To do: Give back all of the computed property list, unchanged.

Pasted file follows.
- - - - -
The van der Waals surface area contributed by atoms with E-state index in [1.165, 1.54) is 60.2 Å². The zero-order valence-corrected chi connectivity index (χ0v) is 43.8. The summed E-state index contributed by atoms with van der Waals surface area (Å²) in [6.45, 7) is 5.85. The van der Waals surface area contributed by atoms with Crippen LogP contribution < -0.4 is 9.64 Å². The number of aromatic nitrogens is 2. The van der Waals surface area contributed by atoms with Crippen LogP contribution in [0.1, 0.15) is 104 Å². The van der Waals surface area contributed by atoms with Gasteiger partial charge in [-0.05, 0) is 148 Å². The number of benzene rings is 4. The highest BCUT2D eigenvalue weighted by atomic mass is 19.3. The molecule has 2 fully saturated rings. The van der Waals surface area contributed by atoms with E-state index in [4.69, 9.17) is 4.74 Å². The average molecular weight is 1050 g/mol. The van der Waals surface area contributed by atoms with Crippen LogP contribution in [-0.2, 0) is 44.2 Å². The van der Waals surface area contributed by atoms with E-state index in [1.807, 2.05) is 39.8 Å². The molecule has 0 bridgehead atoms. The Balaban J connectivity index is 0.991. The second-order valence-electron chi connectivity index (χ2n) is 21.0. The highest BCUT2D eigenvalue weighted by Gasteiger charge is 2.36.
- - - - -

The van der Waals surface area contributed by atoms with E-state index in [1.165, 1.54) is 60.2 Å². The zero-order valence-corrected chi connectivity index (χ0v) is 43.8. The summed E-state index contributed by atoms with van der Waals surface area (Å²) in [6.45, 7) is 5.85. The van der Waals surface area contributed by atoms with Crippen LogP contribution < -0.4 is 9.64 Å². The number of aromatic nitrogens is 2. The van der Waals surface area contributed by atoms with Crippen LogP contribution in [0.1, 0.15) is 104 Å². The van der Waals surface area contributed by atoms with Gasteiger partial charge in [-0.05, 0) is 148 Å². The number of benzene rings is 4. The highest BCUT2D eigenvalue weighted by atomic mass is 19.3. The molecule has 2 fully saturated rings. The van der Waals surface area contributed by atoms with E-state index in [4.69, 9.17) is 4.74 Å². The average molecular weight is 1050 g/mol. The van der Waals surface area contributed by atoms with Crippen LogP contribution in [-0.2, 0) is 44.2 Å². The van der Waals surface area contributed by atoms with E-state index in [1.807, 2.05) is 39.8 Å². The molecule has 0 bridgehead atoms. The Balaban J connectivity index is 0.991. The second-order valence-electron chi connectivity index (χ2n) is 21.0. The highest BCUT2D eigenvalue weighted by Gasteiger charge is 2.36.